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Police officers disband the encampment on the morning of May 10.

Credit: Anna Vazhaeparambil

Read all of our coverage of the Gaza Solidarity Encampment and protesters’ demands here.

Interim Penn President Larry Jameson defended the sweep of the Gaza Solidarity Encampment Friday morning and restricted the College Green area until further notice.

In an email to the University community — which was sent shortly after 9 a.m. from Jameson, Provost John Jackson Jr., and Senior Executive Vice President Craig Carnaroli — administrators explained that they acted after the campus had been “under threat” for too long a period of time. 

“This is an unfortunate but necessary step to prevent violence, restore operations, and return our campus to our community,” Jameson wrote. 

Penn and Philadelphia Police officers in riot gear arrested 33 individuals at the Gaza Solidarity Encampment at around 6 a.m. on Friday. The individuals did not resist arrest and were cited for defiant trespass. 

"We could not allow students to be prevented from accessing study spaces and resources, attending final exams, or participating in Commencement ceremonies, which for many did not happen during the pandemic," Jameson wrote.

The arrests and clearing of tents took place on the 16th day of the encampment, which began on the afternoon of April 25. Up to 40 tents took up one square of College Green until Tuesday, when at least eight tents were moved over as the encampment expanded east of the Ben Franklin statue. The encampment is now entirely dismantled, with tents, Palestinian flags, and poles having been placed into a garbage truck and shredded.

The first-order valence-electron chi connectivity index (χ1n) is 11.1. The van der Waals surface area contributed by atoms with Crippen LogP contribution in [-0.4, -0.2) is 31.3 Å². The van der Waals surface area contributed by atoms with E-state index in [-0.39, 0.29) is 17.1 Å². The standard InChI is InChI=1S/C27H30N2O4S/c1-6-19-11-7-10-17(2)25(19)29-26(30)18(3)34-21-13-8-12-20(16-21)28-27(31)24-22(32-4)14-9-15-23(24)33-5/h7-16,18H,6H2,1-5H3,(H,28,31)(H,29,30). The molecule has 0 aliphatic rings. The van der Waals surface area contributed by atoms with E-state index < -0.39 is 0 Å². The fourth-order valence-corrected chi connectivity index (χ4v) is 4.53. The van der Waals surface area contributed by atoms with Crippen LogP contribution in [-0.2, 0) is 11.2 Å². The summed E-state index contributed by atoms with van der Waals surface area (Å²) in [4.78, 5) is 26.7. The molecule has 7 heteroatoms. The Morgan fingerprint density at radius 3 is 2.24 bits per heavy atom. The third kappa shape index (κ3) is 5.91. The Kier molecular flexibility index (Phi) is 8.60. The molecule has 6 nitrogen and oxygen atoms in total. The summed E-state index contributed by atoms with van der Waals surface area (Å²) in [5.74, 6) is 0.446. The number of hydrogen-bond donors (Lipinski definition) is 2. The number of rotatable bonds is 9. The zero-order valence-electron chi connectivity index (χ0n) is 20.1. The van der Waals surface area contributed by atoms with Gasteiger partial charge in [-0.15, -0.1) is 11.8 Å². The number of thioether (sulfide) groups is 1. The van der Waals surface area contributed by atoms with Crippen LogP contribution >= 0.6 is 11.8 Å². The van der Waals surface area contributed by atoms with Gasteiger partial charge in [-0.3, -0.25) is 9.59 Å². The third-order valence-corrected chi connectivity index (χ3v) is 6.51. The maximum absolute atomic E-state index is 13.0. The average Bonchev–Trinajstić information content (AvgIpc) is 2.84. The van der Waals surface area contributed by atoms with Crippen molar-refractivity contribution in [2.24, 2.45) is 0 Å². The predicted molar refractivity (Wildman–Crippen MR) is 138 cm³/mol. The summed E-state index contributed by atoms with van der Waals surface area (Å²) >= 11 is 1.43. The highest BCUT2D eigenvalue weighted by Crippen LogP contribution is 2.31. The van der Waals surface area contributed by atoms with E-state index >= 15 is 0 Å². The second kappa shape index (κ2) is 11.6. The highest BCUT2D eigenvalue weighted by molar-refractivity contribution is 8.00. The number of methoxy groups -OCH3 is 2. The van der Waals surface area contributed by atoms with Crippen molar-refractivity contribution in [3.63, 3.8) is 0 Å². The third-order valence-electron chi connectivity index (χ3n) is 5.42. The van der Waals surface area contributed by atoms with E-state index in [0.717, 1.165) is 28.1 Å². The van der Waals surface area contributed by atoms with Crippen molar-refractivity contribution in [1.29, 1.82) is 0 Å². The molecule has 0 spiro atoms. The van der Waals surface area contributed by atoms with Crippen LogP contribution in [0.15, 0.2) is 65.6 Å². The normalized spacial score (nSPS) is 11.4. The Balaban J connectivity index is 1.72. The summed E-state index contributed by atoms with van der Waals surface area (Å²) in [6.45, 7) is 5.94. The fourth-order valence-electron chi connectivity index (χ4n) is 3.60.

He also wrote to express “gratitude” to both the City of Philadelphia and the Philadelphia Police Department.

Access to College Green will remain “restricted” and will require PennCard access for entry. Jameson warned that those who do not have ID will “be asked to leave” or escorted off campus. 

“There are times when our abiding commitment to open expression requires balancing free speech with our responsibility to safety, security, and continuing the operations of the University,” Jameson wrote. “Open expression and peaceful protest are welcome on our campus, but vandalism, trespassing, disruption, and threatening language and actions are not.”

Jameson acknowledged attempts at dialogue but said that the University could “could not allow further disruption of our academic mission.”

He added that divestment from Israeli entities would be “unlawful” given that Penn receives funding from the Commonwealth of Pennsylvania. 

“We proposed, and still hope to deploy, Penn’s academic resources to support rebuilding and scholarly programs in Gaza, Israel, and other areas of the Middle East,” Jameson added.